21. Illustration of accurate vs percise

  22. You tell me. What is it?

  23. Precision & Measurement Measurements are always all measured values plus one approximated value. The pencil is 3.6 cm long. 1 2 3 4 5 6 7 With more calibration a more precise measurement is possible The pencil is 3.64 cm long! • 4 3.6 3.7 The calibration of the instrument determines measurement precision Now 3.640 cm !

  24. Scales and sig figs • In our class • Write down what the scale says • Most scales are taken to the hundreths place

  25. Graduated Cylinders & Thermometers First – figure out scale Then – take measurement out to one guess past certainity

  26. Section 2.5 continued Math and Sig Figs

  27. Round each number to one sig fig: If the digit is to be removed: Is less than 5, the preceding digit stays the same EX. 1.49 rounds to ???? _____________ is equal to or greater then 5, the preceding digit is increased EX. 1.509 rounds to ???? _____________ In calculations: carry the extra digits through to the final result AND THEN round off Rules for rounding off

  28. Addition/Subtraction with Sig Figs Adding and subtracting with significant figures. The position, not the number, of the significant figures is important in adding and subtracting. For example, 12.03 (the last sig fig is in hundredth place (0.01)) + 2.0205 (the last sig fig is in ten thousandth (0.0001)) 14.0505 14.05 (the answer is rounded off to the least significant position hundredths place)

  29. Adding & Subtracting Sig Figs The numbers in these positions are not zeros, they are unknown 123.6 + 42.326 _ 165.946 Don’t even look at The 6 to determine Rounding. Only Look at the 4 165.9 The answer is rounded to the position of least significance

  30. The result of multiplication or division can have no more sig figs than the term with the least number. *ex. 9 x 2 = 20 since the 9 has one sig fig and the 2 has one sig fig, the answer 20 must have only one and is written without a decimal to show that fact. * By contrast, 9.0 x 2.0 = 18 each term has two sig figs and the answer must also have two. *4.56 x 1.4 = 6.384 How many sig figs can this answer have? 6.4 (2 sig figs) Multiplying/Dividing with Significant Figures

  31. Section 2.6 Objective: learn how to apply dimensional analysis to solve problems Dimensional analysis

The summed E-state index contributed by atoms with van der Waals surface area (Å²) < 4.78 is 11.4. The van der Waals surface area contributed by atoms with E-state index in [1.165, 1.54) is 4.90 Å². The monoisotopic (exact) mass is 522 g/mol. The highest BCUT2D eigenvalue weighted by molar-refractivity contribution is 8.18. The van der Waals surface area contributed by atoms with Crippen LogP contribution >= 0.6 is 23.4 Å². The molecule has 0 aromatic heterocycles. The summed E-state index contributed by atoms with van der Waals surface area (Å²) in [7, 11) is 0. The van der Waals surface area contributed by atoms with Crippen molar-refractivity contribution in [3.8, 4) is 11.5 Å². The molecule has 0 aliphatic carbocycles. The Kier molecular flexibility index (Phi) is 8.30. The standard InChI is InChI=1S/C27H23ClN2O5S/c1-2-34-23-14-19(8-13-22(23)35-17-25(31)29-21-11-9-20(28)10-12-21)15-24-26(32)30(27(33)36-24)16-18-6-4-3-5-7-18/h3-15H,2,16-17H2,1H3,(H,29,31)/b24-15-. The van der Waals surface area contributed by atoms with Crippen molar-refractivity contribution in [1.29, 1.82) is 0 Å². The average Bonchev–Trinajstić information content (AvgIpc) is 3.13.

32. NO KING HENRY • You must use dimensional analysis to convert from metric to metric • You must use your brain and logic to do this K H D b d c m

  33. Some Common Metric Prefixes Prefix Multiplier Example ----------------------------------------- milli 0.001 milliliter centi 0.010 centimeter deci 0.10 decigram kilo 1000 kilometer micro 10-6 microgram 6 Mega 10 megabyte 9 Giga 10 gigabyte

  34. From the last slide we learned the meaning of some of the common prefixes, BUT we are going to learn to dimensional analysis using the root prefixes and deciding bigger/smaller.

  35. Some Common Metric Prefixes Prefix Multiplier Prefix ----------------------------------------- milli 1000 milli centi 100 centi deci 10 deci kilo 1000 kilo micro 10 6 micro 6 Mega 10 mega 9 Giga 10 giga

  36. Conversions YOU Need to Memorize • Length • 1in = 2.54 cm • 39.37 in = 1 meter • 1 mile = 5280 feet • Mass • 1kg = 2.2 lbs • 1lb = 454 grams • Volume • 1 liter = 1.06qts • 1 gallon = 3.79 liters

  37. Dimensional Analysis Rules • 1.37days = ? minutes • Always start with the known value over the number 1 • Always write one number over the other • Always, Always, Always, Always, Always write/include the unit with the number • 1.37 days 1

  38. Single step examples Equivalence statements Length 1in = 2.54 cm 39.37 in = 1 meter 1 mile = 5280 feet Mass 1kg = 2.2 lbs 1lb = 454 grams Volume 1 liter = 1.06qts 1 gallon = 3.79 liters • 3.6 m = ? ft • 6.07 lb = ?kg • 4.2 L = ?qt • 35.92 cm = ? in

  39. Double step Exampls Equivalence Statements Length 1m = 1.094 yd 2.54 cm = 1 in 1mi = 1760 yd Mass 1kg = 2.205 lb 453.6 g = 1lb Volume 1 L = 1.06qt • 56,345 s = ? yrs • 98.3 in = ?m • 3.2 mi = ?km

  40. Section 2.7 Objective: to learn three temperature scales to convert from one scale to another Temperature Conversions

  41. Temperature – the average kinetic energy in a substance • Boiling points • Fahrenheit 212 F • Celsius 100 C • Kelvin 373 K • Freezing points • Fahrenheit 32 F • Celsius 0 C • Kelvin - 273 K *O Kelvin or Absolute zero: point at which molecular motion stops

  42. Temperature Conversion Formulas Celsius to Kelvin TK = TC + 273 Kelvin to Celsius TC = TK – 273 Celsius to TF = 1.80TC + 32 Fahrenheit Fahrenheit to TC = TF - 32 Celsius 1.80

  43. Objective: to define density and its units Section 2.8 Density

  44. Density: the amount of matter present in a given volume of a substance Formula Units Density = g/ml OR g/cm3 Mass = g (grams) Volume = ml OR cm3 Liquids OR solids • Density = mass/volume DENSITY of a substance never changes Ex gold is ALWAYS 19.3g/cm3 Less dense objects “FLOAT” in more dense objects

  45. Example calculation Mercury has a density of 13.6g/ml. What volume of mercury must be taken to obtain 225 grams of the metal?

  46. Example calculation: ANSWER • Mercury has a density of 13.6g/ml. What volume of mercury must be taken to obtain 225 grams of the metal? • 16.5 mL

  47. THE END 